Northrop Could Be Leaving Arlington — The name “Northrop Grumman” may not grace the Rosslyn skyline for much longer. Capital Business reports that landlord Monday Properties has begun to market the primo office space currently occupied by Northrop, after receiving a tip that the company would be consolidating the office into its new Falls Church corporate campus by next summer. More from the Washington Post.
Metro Hero Interviewed on CNN, CBS Early Show — We have to apologize to Virginia Square Metro Hero Dimas Pinzon. He has apparently been hounded by reporters since we posted surveillance video of him walking over two electrified rails to come to the aid of an injured man who had fallen on the track. Pinzon was just interviewed by his hometown newspaper, the Virginian-Pilot, and in the past couple of days he has appeared on the CBS and CNN morning shows. Oh, and an appearance on the Ellen DeGeneres Show is possibly in the works. More from HamptonRoads.com.
Murray Brings the Bus Back — Republican congressional candidate Patrick Murray has brought back the bus from his successful primary campaign. This morning Murray and the bus traveled to Ballston Metro, where he and his supporters shook hands and talked to voters. The campaign has already posted photos on Facebook.
Flickr pool photo by Mark C. White
Dangerous Curve Near Roosevelt Island? — Bicyclists on the Bike Arlington forum say that a sharp curve on the Mt. Vernon Trail near Roosevelt Island has been the site of numerous wipe-outs, at least one of which resulted in broken bones. The main problem with “Deadman’s Curve” seems to be that the painted wooden surface gets extremely slippery after it rains or even when it’s humid. Posters are calling on the National Park Service to make the surface more abrasive to prevent further accidents.
Arlington Caterer Ditches Plastic Bottles — Shirlington-based Main Event Caterers has done away with bottled water — at least the kind that’s plastic and disposable — in favor of a reusable glass bottle system. The company, which is already 100 percent wind-powered and carbon-neutral, says the move will significantly cut down on waste. “We believe that businesses have a responsibility to not only protect but also improve our natural environment,” a company rep said in a press release.
Smart Growth Advocate Criticizes Northrop Grumman Move — Northrop Grumman’s decision to move its headquarters to the Falls Church section of Fairfax County instead of a Metro-accessible site in Arlington has attracted some criticism. Stuart Schwartz, executive director of the Coalition for Smarter Growth, told the Falls Church News-Press that the decision “is disappointing” due to the new headquarters’ distance from Metrorail. An off-the-record source tells ARLnow.com that proximity to transit wasn’t much of a concern to the 300 or so executives who will be the primary tenants of the office. What was more important? Proximity to certain country clubs.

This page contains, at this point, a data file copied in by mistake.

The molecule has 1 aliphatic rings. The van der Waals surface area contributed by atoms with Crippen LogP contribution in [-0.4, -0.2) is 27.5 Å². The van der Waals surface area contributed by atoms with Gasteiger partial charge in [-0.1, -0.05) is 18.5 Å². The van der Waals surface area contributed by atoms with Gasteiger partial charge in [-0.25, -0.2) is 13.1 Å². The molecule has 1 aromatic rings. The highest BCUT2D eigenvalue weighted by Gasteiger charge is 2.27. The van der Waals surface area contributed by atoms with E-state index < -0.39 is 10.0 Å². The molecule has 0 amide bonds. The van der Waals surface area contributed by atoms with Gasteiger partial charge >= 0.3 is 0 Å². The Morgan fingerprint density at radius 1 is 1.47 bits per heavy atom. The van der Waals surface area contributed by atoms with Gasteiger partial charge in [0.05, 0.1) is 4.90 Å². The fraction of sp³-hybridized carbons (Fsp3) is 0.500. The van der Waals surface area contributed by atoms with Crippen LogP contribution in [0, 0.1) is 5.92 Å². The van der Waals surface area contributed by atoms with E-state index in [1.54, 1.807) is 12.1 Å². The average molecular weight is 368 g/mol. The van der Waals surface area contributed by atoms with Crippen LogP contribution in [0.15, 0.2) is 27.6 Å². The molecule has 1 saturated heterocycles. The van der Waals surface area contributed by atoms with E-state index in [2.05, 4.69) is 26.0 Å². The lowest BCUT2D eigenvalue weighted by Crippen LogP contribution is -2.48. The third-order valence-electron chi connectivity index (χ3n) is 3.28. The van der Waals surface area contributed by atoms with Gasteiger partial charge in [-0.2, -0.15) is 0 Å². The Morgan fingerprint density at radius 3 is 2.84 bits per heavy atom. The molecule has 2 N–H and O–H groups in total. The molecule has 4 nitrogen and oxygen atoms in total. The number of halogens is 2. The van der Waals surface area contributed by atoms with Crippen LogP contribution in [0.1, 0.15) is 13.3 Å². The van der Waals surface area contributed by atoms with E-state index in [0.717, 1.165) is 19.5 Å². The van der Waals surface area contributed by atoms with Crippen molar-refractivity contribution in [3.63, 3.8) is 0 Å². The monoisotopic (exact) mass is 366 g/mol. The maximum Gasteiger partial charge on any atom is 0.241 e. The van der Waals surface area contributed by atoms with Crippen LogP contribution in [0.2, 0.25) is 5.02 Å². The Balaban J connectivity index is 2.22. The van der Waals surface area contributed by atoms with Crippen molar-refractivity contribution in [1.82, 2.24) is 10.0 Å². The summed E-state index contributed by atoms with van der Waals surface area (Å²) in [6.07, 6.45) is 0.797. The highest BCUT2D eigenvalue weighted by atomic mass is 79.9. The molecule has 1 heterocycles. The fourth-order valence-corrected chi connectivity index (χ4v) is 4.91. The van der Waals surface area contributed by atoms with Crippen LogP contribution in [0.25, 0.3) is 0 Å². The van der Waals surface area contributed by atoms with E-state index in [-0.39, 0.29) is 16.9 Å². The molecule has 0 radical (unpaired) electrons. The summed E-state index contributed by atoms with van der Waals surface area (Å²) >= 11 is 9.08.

Northrop Spurns Arlington, Doesn’t Even Call — First, Northrop Grumman decided to head to the grassier, cheaper environs of Fairfax County. Now, it turns out Northrop didn’t even give a “thanks but no thanks” call to Arlington Economic Development, which had been working with the company as it considered a building in Ballston for its new headquarters. More from WBJ’s Sarah Krouse. Also: Northrop, if you’re reading this, you still owe us a call regarding the status of your Rosslyn office.
Metro Plans Confusing Service Change — Metro is considering shifting some Blue Line trains to the Yellow and Orange Lines by next summer to help expand capacity. Simple, right? Wrong. Our friends at Greater Greater Washington will make your brain hurt by trying to explain in 1,000 words how Metro plans to pull it off.
Strong June for Arlington Real Estate — Arlington home prices soared 13.5 percent in June compared to one year prior, reports local Realtor Laura Rubinchuk. The average number of days on the market plummeted 27 percent.
Jimmy Smits TV Show Coming to NBC With Arlington Scenes — Three months ago we told you that Jimmy Smits was filming a TV pilot near the Iwo Jima Memorial. It turns out the show will be airing on Friday nights this fall on NBC. Promos have started running on the network, and a longer series preview (complete with a half-second’s worth of Arlington) is available here.
Northrop Grumman has bypassed Arlington and selected the Falls Church section of Fairfax County for the location of its new DC-area headquarters. The company will purchase a building in the Fairview Park office park, near the Beltway and Route 50, the company said in a press release.